Anagen is the growth phase, and almost 80% of your hair is in this phase. Catagen is remission or rest, and telogen is when the hair falls out to make room for the new anagen hairs growing underneath.

Each phase has a time for the old hairs to shed and the new ones to grow. If the gene runs in your family, you are likely to go bald because the hair follicle does not function properly, and the hairs do not complete their growth due to the enzyme malfunctioning.

When you are balding, you lose a lot of hair every day and do not grow new ones, or the new ones are almost invisible and very different from the previous ones.

DHT induces male pattern hair loss

Male hair loss has a unique pattern. Thick, strong hairs shed and are replaced by tiny, weak, fine hairs. The most affected areas are the temples, vertex, and mid-scalp.

The shedding process begins with the hairline receding. You may see that your forehead is more notorious, that your crown is more visible, that your pillow has more hairs every day, or that your regular haircut no longer looks good on you.

How fast the process occurs also depends on genetic susceptibility. Those with a greater gene predisposition may go bald in their younger years or even in their teenage years. The opposite is true for those with a lower predisposition who may experience slight hair loss and not go bald until their 60s or 70s.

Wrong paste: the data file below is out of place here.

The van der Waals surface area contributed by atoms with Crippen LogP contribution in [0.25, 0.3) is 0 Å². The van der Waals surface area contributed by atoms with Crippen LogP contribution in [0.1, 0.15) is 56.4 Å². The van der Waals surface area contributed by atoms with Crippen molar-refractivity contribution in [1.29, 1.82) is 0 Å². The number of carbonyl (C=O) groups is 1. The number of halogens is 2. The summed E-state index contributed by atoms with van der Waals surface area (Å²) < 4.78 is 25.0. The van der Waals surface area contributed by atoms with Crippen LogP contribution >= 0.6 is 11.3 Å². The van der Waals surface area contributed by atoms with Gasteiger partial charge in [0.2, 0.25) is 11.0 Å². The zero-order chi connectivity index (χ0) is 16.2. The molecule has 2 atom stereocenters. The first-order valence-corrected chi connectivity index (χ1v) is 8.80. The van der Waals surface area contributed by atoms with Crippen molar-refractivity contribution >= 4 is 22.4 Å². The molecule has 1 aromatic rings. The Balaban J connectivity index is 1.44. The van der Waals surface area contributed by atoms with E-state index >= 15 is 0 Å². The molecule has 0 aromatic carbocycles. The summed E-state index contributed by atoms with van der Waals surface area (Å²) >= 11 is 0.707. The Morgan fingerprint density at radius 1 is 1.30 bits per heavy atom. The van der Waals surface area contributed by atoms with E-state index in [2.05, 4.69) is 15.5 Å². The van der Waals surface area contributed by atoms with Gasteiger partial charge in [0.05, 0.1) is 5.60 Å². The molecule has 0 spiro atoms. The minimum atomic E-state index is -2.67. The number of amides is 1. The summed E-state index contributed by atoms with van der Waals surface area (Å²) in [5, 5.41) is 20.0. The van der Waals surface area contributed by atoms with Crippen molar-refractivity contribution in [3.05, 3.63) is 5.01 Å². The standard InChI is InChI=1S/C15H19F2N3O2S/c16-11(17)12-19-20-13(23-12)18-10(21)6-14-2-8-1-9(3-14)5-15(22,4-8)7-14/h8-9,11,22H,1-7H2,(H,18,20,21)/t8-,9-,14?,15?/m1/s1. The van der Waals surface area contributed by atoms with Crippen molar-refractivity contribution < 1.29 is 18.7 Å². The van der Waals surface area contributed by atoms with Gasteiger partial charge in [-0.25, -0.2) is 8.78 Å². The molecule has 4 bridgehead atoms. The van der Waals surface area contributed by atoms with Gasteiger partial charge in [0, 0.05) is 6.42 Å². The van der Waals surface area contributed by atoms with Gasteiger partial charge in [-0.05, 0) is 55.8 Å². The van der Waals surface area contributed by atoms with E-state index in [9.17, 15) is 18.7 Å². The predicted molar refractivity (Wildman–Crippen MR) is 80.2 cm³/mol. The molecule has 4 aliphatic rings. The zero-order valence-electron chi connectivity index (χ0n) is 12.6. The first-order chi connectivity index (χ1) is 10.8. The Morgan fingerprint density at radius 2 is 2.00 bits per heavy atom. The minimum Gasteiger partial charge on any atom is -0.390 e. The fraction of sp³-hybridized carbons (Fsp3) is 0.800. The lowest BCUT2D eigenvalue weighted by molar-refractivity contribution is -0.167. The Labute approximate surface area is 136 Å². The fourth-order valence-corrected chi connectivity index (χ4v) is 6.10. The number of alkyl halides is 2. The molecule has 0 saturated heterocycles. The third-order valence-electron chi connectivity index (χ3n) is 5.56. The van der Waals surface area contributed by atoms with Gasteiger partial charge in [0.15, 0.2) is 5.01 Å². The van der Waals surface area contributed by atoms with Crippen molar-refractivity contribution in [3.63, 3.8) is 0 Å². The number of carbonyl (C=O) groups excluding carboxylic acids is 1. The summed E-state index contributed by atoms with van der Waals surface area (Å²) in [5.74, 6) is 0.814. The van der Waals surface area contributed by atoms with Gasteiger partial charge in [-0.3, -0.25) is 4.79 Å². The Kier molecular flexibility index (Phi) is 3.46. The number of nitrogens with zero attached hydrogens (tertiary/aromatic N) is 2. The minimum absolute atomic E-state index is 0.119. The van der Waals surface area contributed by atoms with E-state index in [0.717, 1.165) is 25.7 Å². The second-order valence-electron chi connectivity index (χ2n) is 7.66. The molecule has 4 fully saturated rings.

How can I stop the DHT conversion?

A DHT blocker is a substance that either inhibits the conversion of testosterone to DHT or reduces the DHT buildup on the scalp.

Since DHT is the leading cause of hair follicle weakening and shrinking, stopping its action is vital to prevent, slow, or stop hair loss.

A follicle overloaded with DHT becomes small, receives few nutrients, functions in imbalance, produces more oil, and does not allow hair to grow, so stopping DHT-follicle binding is the first step against hair loss.

There are many ways to stop DHT, including medications, DHT blocker products, and some foods.

For those who don’t want to take risks regarding the side effects of medications like Finasteride (an alternative to Minoxidil), DHT blocker foods are an excellent start.

What are some DHT blocker foods?

scientist testing dht blocker

Green tea

Green tea is an herb rich in powerful antioxidants, including polyphenols and flavonoids, containing catechins and derivatives. Of these, the most active is epigallocatechin gallate (EGCG), which stimulates human hair growth through stimulation of dermal papilla and modification of 5-alpha-reductase activity, which converts testosterone to DHT.